A Chinese American World War II veteran from Sacramento was honored with a Congressional Gold Medal on Wednesday.
Kenneth Mar was a high school sophomore when he was drafted into World War II and sent from Sacramento to join the 2nd Infantry Division in Brest, France. The Congressional Gold Medal is one of the highest honors the United States Congress can award civilians, and often goes to military veterans.
Mar, 95, was one of 10 people during the online ceremony to receive a special Congressional Gold Medal for Chinese American WWII veterans, made possible by a 2018 Congressional Act to recognize Chinese American contributions to the war. According to Ed Gor, national director of the Chinese Americans WWII Veterans Recognition Project, there are 18 Chinese American WWII veterans still living in the Sacramento area.
During an interview with The Sacramento Bee, Mar hefted the heavy gold disc in his hands, carved with the faces of Chinese American soldiers.
“I’m just honored,” Mar said. “I didn’t expect it. They still remember me, (after) all these years.”
The virtual ceremony, originally scheduled to take place at Emancipation Hall in Washington, D.C., featured performances from the U.S. Army Band and remarks from government leaders such as U.S. House of Representatives Speaker Nancy Pelosi and Rep. Ted Lieu, D-Torrance. Of the more than 15,000 Chinese Americans who fought in WWII, Pelosi said, less than 300 are alive.
“The men and women we honor today weren’t always considered equals, weren’t in some cases even U.S. citizens,” said U.S. Air Force Chief of Staff General Charles Brown during the ceremony. “But nonetheless, they committed themselves … and distinguished themselves in their service during World War II.”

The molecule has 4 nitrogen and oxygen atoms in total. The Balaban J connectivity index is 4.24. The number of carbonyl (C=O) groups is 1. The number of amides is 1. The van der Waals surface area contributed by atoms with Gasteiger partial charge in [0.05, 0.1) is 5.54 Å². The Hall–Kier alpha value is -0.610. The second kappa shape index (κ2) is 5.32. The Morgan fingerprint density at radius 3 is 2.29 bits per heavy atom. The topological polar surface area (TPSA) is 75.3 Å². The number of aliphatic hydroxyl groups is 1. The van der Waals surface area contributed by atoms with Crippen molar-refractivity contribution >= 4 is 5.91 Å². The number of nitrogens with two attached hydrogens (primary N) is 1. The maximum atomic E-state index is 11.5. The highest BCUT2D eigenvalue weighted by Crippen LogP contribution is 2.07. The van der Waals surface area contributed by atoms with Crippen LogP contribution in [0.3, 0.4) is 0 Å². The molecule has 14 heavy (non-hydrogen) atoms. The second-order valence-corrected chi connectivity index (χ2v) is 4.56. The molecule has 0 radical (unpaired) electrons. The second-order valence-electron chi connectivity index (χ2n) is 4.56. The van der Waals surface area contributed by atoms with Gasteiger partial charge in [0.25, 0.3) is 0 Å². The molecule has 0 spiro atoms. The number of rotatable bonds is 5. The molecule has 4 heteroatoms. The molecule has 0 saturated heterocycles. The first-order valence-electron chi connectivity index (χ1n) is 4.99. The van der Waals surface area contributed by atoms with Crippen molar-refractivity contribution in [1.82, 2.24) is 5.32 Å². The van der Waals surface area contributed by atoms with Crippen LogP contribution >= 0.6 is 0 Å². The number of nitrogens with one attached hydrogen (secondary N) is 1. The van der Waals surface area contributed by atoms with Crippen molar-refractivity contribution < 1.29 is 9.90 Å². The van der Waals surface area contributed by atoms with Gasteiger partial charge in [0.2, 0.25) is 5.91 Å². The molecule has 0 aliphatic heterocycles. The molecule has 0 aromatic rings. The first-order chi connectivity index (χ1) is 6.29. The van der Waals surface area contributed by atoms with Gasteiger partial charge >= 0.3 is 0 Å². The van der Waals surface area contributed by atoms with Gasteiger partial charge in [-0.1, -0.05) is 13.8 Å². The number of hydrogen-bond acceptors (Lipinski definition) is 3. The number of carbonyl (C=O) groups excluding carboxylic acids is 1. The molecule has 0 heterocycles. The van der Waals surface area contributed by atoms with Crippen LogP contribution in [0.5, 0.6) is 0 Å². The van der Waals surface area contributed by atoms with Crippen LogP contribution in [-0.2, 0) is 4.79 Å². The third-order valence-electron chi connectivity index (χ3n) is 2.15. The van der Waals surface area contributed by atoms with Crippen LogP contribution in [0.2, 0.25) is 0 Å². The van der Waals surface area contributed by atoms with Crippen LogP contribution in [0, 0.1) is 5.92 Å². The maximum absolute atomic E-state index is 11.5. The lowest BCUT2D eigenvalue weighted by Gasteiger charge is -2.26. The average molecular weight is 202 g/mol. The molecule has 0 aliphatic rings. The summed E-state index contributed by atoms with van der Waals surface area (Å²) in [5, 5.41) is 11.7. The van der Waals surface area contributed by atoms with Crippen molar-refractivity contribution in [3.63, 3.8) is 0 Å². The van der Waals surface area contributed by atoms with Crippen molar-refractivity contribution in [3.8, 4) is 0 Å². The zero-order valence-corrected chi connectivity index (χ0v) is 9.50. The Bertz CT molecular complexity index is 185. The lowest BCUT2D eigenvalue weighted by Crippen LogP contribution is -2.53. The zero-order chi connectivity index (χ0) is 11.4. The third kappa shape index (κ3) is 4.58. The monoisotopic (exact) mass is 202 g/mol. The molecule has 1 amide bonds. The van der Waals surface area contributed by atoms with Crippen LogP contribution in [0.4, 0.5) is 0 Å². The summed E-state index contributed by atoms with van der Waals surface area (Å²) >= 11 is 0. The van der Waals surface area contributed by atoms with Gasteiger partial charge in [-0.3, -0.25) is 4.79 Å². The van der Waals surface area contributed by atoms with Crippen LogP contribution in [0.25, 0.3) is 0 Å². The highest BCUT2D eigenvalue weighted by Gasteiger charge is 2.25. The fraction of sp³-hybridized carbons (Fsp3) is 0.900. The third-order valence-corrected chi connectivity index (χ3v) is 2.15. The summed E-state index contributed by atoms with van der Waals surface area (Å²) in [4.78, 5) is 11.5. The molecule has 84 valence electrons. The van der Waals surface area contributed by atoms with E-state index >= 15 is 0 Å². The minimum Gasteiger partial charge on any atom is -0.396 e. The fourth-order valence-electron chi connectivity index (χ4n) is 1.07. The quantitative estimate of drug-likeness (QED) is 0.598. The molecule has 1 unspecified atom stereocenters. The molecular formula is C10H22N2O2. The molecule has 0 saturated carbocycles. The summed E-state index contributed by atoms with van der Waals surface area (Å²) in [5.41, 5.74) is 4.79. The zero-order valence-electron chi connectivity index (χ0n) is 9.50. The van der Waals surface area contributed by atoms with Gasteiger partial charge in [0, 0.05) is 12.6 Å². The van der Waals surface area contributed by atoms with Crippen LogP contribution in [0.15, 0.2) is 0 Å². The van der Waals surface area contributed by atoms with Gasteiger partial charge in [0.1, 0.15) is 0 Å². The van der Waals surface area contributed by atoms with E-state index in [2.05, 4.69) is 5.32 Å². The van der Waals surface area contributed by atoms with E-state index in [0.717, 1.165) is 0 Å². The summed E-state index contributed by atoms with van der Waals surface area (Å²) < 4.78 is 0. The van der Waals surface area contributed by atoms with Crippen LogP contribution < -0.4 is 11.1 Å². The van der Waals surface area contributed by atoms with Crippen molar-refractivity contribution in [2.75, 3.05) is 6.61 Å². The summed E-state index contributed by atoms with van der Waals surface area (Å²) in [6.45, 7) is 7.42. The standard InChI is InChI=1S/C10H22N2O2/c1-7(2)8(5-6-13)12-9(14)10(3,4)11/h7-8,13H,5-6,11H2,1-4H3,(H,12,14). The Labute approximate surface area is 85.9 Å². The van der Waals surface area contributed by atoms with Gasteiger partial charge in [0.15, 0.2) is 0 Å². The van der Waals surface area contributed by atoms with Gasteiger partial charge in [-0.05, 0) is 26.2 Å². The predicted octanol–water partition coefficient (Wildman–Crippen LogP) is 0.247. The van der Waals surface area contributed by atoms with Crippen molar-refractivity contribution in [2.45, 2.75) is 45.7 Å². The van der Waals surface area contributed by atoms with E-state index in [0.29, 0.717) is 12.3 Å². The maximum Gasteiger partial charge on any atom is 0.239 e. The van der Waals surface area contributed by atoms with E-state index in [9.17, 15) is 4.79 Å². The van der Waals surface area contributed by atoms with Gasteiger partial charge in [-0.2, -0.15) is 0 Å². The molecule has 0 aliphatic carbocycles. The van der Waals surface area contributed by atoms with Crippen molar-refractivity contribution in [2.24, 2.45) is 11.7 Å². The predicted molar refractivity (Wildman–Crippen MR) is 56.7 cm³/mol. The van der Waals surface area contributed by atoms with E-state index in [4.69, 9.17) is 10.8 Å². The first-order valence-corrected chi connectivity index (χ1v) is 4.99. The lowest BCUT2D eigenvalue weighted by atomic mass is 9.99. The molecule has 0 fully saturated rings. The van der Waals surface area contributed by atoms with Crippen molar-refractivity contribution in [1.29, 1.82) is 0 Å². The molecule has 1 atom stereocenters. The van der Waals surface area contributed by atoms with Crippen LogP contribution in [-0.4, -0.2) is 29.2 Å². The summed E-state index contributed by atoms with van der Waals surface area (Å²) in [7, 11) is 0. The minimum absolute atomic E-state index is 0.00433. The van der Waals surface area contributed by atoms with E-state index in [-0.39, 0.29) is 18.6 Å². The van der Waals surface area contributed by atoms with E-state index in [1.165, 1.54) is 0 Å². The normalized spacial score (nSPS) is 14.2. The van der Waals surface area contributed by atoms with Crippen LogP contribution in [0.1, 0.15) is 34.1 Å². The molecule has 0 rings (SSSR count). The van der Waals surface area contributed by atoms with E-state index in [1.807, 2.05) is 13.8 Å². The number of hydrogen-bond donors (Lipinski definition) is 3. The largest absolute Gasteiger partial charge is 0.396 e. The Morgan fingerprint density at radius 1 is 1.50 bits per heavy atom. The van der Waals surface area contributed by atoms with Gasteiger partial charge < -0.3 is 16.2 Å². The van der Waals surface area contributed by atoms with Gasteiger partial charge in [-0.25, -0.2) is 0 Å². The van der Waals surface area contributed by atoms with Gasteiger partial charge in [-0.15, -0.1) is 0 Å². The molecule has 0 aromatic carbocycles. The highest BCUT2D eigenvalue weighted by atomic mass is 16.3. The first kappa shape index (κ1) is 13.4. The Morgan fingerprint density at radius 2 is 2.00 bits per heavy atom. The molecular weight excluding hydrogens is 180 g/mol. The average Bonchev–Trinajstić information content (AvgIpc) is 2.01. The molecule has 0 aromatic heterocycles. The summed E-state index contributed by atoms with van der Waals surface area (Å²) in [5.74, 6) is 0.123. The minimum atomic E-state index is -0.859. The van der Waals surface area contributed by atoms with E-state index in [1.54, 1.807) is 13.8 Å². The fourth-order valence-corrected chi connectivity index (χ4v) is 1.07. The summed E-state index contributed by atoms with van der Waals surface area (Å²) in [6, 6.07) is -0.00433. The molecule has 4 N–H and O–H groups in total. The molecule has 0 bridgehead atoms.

From Sacramento teen to World War II soldier
Mar was born in China in 1925, moving to Sacramento as a teenager. He still remembers where he was the day of the Pearl Harbor attack — in a movie theater on K Street, watching “Gone with the Wind,” when suddenly the film was interrupted by a theater worker announcing that Japanese bombs had struck.
Soon after came the draft notice, he said, signed off by President Franklin Roosevelt. There were very few Chinese Americans in the infantry, he said — he was the only one in his entire company.
He remembers how narrowly death missed him on the first day he saw action in France. It was in a hill camp overlooking Brest in 1944, and he was down in his freshly dug foxhole to make sure it was big enough to fit him.
Suddenly, his company was showered by German mortar shells. His friend had been standing right next to him, halfway into his own foxhole. Mar watched shrapnel rip through his friend’s back, and his friend died the next day.
“It hit almost into my foxhole, but not quite,” Mar said. “You could hear the sound of the shrapnel versus the shells … That’s the most narrow escape.”
Mar went on to have a few more strokes of luck and narrow misses, but he was never injured during the war. He spent 10 months in Europe from 1944 to 1945, spending the last three months as a prisoner of war in a German camp. He missed the Battle of the Bulge — one that saw many of his friends captured or killed — by two days while recovering from a bad cold with a fever.
Mar recalled some of his friends in the company would tremble with fear on the battlefield. He was also afraid, but he charts his relative ambivalence to the inexperience of his youth.
“I was scared, but not to the point of shaking,” Mar said. “I was only 18 years old … When you’re 18 years old, you’re not afraid of much.”
He was also motivated by his desire to return to his mother in China, who he hadn’t seen or communicated with since he’d left as a teenager.
After the war ended in 1945, Mar went to China to see his family for a year before returning to Sacramento, working in government service for 33 years before retiring. He still lives in the same Arden Arcade house where he raised his family with his wife, May Mar, 94.
When asked what the medal meant to him, Mar was matter-of-fact. He doesn’t see himself as the most deserving, or a soldier who took particular risks. Rather, he was the ultimate soldier, one who carried out his duty faithfully and to the fullest.
“Some people are more brave than me, and they should be getting … more recognition,” Mar said. “I just did my job. I just did what I was told. That’s about it.
“At the end, I kind of feel I am lucky, by all means.”
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